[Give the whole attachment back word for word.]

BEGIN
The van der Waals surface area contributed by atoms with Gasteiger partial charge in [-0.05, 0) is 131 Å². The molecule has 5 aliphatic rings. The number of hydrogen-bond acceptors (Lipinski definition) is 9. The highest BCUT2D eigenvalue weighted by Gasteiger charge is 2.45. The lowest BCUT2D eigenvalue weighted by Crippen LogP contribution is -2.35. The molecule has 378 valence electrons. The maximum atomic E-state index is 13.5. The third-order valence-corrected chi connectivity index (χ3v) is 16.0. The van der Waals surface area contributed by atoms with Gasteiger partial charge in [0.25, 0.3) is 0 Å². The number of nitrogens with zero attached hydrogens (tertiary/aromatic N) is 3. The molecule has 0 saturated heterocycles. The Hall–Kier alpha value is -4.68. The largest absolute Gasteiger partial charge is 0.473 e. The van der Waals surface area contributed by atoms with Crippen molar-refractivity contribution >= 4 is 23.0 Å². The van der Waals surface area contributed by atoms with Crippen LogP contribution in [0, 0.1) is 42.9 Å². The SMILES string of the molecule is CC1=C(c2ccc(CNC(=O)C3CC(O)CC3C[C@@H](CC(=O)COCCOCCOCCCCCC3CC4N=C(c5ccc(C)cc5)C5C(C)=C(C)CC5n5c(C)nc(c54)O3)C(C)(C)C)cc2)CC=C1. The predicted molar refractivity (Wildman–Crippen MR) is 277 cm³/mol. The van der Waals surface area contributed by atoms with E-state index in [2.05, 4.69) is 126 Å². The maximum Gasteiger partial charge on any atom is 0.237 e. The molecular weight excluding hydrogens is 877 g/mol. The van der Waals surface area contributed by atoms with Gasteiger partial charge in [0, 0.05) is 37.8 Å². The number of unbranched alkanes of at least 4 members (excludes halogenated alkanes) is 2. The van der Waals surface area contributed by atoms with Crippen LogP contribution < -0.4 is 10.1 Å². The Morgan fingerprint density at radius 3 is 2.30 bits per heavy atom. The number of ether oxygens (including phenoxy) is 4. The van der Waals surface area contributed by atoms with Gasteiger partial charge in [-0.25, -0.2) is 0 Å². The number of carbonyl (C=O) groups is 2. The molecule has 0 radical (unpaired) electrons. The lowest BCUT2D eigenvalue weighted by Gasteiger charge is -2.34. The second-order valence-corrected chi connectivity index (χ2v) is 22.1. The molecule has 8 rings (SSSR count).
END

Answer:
The van der Waals surface area contributed by atoms with Gasteiger partial charge in [-0.05, 0) is 131 Å². The molecule has 5 aliphatic rings. The number of hydrogen-bond acceptors (Lipinski definition) is 9. The highest BCUT2D eigenvalue weighted by Gasteiger charge is 2.45. The lowest BCUT2D eigenvalue weighted by Crippen LogP contribution is -2.35. The molecule has 378 valence electrons. The maximum atomic E-state index is 13.5. The third-order valence-corrected chi connectivity index (χ3v) is 16.0. The van der Waals surface area contributed by atoms with Gasteiger partial charge in [0.25, 0.3) is 0 Å². The number of nitrogens with zero attached hydrogens (tertiary/aromatic N) is 3. The molecule has 0 saturated heterocycles. The Hall–Kier alpha value is -4.68. The largest absolute Gasteiger partial charge is 0.473 e. The van der Waals surface area contributed by atoms with Crippen molar-refractivity contribution >= 4 is 23.0 Å². The van der Waals surface area contributed by atoms with Crippen LogP contribution in [0, 0.1) is 42.9 Å². The SMILES string of the molecule is CC1=C(c2ccc(CNC(=O)C3CC(O)CC3C[C@@H](CC(=O)COCCOCCOCCCCCC3CC4N=C(c5ccc(C)cc5)C5C(C)=C(C)CC5n5c(C)nc(c54)O3)C(C)(C)C)cc2)CC=C1. The predicted molar refractivity (Wildman–Crippen MR) is 277 cm³/mol. The van der Waals surface area contributed by atoms with E-state index in [2.05, 4.69) is 126 Å². The maximum Gasteiger partial charge on any atom is 0.237 e. The molecular weight excluding hydrogens is 877 g/mol. The van der Waals surface area contributed by atoms with Gasteiger partial charge in [0, 0.05) is 37.8 Å². The number of unbranched alkanes of at least 4 members (excludes halogenated alkanes) is 2. The van der Waals surface area contributed by atoms with Crippen LogP contribution < -0.4 is 10.1 Å². The Morgan fingerprint density at radius 3 is 2.30 bits per heavy atom. The number of ether oxygens (including phenoxy) is 4. The van der Waals surface area contributed by atoms with Gasteiger partial charge in [-0.25, -0.2) is 0 Å². The number of carbonyl (C=O) groups is 2. The molecule has 0 radical (unpaired) electrons. The lowest BCUT2D eigenvalue weighted by Gasteiger charge is -2.34. The second-order valence-corrected chi connectivity index (χ2v) is 22.1. The molecule has 8 rings (SSSR count).